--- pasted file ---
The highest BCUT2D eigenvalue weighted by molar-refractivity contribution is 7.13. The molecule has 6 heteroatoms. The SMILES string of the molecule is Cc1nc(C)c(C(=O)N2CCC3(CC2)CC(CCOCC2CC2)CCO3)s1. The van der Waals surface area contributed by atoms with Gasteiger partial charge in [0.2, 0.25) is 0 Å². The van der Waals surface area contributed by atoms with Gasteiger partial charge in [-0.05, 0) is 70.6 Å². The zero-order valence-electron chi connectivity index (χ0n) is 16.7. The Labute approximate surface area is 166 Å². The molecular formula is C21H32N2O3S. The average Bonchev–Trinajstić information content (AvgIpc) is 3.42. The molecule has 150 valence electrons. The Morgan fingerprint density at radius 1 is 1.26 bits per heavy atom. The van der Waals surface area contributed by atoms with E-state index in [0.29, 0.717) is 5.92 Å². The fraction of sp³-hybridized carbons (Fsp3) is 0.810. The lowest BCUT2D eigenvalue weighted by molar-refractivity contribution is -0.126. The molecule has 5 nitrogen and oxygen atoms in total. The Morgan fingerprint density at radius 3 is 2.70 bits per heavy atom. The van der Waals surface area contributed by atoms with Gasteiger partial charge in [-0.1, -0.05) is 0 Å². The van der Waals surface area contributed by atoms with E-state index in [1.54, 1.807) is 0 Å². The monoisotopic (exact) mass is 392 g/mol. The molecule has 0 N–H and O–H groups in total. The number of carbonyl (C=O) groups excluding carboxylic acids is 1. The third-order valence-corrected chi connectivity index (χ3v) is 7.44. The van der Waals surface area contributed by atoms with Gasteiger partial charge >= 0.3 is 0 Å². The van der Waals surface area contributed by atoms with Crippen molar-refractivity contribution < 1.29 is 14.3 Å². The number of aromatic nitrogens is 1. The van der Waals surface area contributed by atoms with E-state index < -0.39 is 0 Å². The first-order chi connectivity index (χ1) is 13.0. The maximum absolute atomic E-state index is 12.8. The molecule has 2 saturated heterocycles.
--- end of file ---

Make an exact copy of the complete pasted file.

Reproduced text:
The highest BCUT2D eigenvalue weighted by molar-refractivity contribution is 7.13. The molecule has 6 heteroatoms. The SMILES string of the molecule is Cc1nc(C)c(C(=O)N2CCC3(CC2)CC(CCOCC2CC2)CCO3)s1. The van der Waals surface area contributed by atoms with Gasteiger partial charge in [0.2, 0.25) is 0 Å². The van der Waals surface area contributed by atoms with Gasteiger partial charge in [-0.05, 0) is 70.6 Å². The zero-order valence-electron chi connectivity index (χ0n) is 16.7. The Labute approximate surface area is 166 Å². The molecular formula is C21H32N2O3S. The average Bonchev–Trinajstić information content (AvgIpc) is 3.42. The molecule has 150 valence electrons. The Morgan fingerprint density at radius 1 is 1.26 bits per heavy atom. The van der Waals surface area contributed by atoms with E-state index in [0.29, 0.717) is 5.92 Å². The fraction of sp³-hybridized carbons (Fsp3) is 0.810. The lowest BCUT2D eigenvalue weighted by molar-refractivity contribution is -0.126. The molecule has 5 nitrogen and oxygen atoms in total. The Morgan fingerprint density at radius 3 is 2.70 bits per heavy atom. The van der Waals surface area contributed by atoms with Gasteiger partial charge in [-0.1, -0.05) is 0 Å². The van der Waals surface area contributed by atoms with E-state index in [1.54, 1.807) is 0 Å². The monoisotopic (exact) mass is 392 g/mol. The molecule has 0 N–H and O–H groups in total. The number of carbonyl (C=O) groups excluding carboxylic acids is 1. The third-order valence-corrected chi connectivity index (χ3v) is 7.44. The van der Waals surface area contributed by atoms with Gasteiger partial charge >= 0.3 is 0 Å². The van der Waals surface area contributed by atoms with Crippen molar-refractivity contribution < 1.29 is 14.3 Å². The number of aromatic nitrogens is 1. The van der Waals surface area contributed by atoms with E-state index < -0.39 is 0 Å². The first-order chi connectivity index (χ1) is 13.0. The maximum absolute atomic E-state index is 12.8. The molecule has 2 saturated heterocycles.